A gay friend of mine remarks that when being bisexual/lesbian/gay, coming out is really never over, and one needs to come out again and again, to each new person. And really, he says, there is rarely a good time to bring it up.

“How come you didn’t know I am lesbian/gay?”, I heard from several friends, in shock, worried I might have wrongly assumed they are heterosexual.

How many LGBTQIA people are in our communities? I know some LGBTQIA people in the community, but how many more are there, and how can I find them?

This simple question leads to something which would become more important to me than I expected initially.

In the rump session, I give a coming-out talk, combined with an announcement for an LGBTQIA cryptographers meeting during the rump session break ( https://eurocrypt.2018.rump.cr.yp.to/4f756d069387ee90de62454a828a3b9b.pdf).

Giving this talk in itself was very nice. I enjoyed sharing my happiness with the community, see my happiness reflected in other people’s eyes. I enjoyed the many positive comments I received during the hours and days that followed, and the recognition of daring to be visible.

During the break, I am excited and nervous. How many people will come to the meeting? And who? More than 10 people come, most of which I knew without knowing they are LGBTQIA. We walk into the room, one by one, each with light in our eyes. We came out to each other, all of us, in that moment. It’s intimate, moving, exciting. Coming out remains deeply personal. It can be daunting, even in a warm, progressive environment such as our research community and even to an LGBTQIA subgroup.

After the rump session, we go to the gay-lesbian bar Shpagat in Tel-Aviv, in happy excitement. We are the last customers that night. The next day, during the breaks, we often find ourselves with a majority of LGBTQIA people in a conversation, we sit next to each other during talks. Something important happened.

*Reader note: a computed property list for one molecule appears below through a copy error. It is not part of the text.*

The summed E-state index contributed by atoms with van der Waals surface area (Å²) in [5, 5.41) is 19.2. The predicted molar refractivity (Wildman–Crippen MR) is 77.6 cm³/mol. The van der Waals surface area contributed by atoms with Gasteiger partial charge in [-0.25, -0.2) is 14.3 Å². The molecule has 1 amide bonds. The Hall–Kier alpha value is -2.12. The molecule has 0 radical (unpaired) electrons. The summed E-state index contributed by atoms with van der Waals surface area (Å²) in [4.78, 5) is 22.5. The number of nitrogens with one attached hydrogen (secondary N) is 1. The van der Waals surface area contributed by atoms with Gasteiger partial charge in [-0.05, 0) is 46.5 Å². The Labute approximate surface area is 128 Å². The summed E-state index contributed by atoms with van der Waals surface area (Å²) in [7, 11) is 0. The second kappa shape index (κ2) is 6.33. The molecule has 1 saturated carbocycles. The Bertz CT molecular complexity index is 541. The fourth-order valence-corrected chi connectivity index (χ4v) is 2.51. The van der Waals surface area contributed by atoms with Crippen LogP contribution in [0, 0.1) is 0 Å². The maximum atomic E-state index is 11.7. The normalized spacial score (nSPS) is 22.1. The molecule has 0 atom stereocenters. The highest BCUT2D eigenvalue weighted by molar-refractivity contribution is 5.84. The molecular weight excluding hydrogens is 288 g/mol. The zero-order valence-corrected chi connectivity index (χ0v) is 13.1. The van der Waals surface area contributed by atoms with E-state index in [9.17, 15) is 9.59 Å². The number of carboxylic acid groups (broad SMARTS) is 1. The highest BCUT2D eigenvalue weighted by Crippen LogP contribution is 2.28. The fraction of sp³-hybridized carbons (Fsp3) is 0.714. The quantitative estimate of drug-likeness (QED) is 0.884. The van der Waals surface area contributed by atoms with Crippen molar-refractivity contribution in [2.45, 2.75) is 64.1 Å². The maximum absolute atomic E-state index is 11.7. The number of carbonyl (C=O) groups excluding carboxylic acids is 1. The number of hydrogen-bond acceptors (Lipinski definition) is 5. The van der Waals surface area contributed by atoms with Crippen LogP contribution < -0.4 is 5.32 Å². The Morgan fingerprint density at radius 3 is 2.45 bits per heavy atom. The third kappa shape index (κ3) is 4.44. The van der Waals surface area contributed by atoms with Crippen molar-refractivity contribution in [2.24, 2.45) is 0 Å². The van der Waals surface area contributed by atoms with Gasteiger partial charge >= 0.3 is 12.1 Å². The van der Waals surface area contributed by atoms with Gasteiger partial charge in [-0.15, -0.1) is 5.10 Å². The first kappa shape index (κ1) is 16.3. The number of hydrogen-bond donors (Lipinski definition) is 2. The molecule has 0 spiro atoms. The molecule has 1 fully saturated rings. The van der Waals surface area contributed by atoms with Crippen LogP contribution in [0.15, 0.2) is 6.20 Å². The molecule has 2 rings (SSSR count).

In light of our increased visibility (to each other and to the community at large), there were more opportunities for coming outs the next days (or so was my impression, although I am only conscious of 2 explicit cases…). It was very liberating for me to share many of the following conference moments with LGBTQIA cryptographers who would add additional views to a heterosexual, cissexual perspective, and who would help me explain the sensitive issue of coming out to other caring members of our research community.

The research community is my permanent country of residence, my frame of reference, the source of almost all my long-term friendships – and enfin, in this country, there live quite a few LGBTQIA people, and the research community encourages us and shares our happiness.

We are going to organize more LGBTQIA meetings alongside cryptography-related conferences. I hope, there will be more such meetings inside and outside of CS. And we look forward to see the number of LGBTQIA researchers (that we are aware of) grow.

If you are an LGBTQIA researcher who wants to get in touch with us more discretely than at a public meeting (to talk to one of us, e.g., in the beginning of your PhD etc.), you can send an eMail to queercrypt@gmail.com. You can also use that eMail address to join our mailing list (for event announcements) and/or our WhatsApp group (include your phone number if you want to join the WhatsApp group). While the group centers around cryptography-related events, the group is not limited to researchers in cryptography.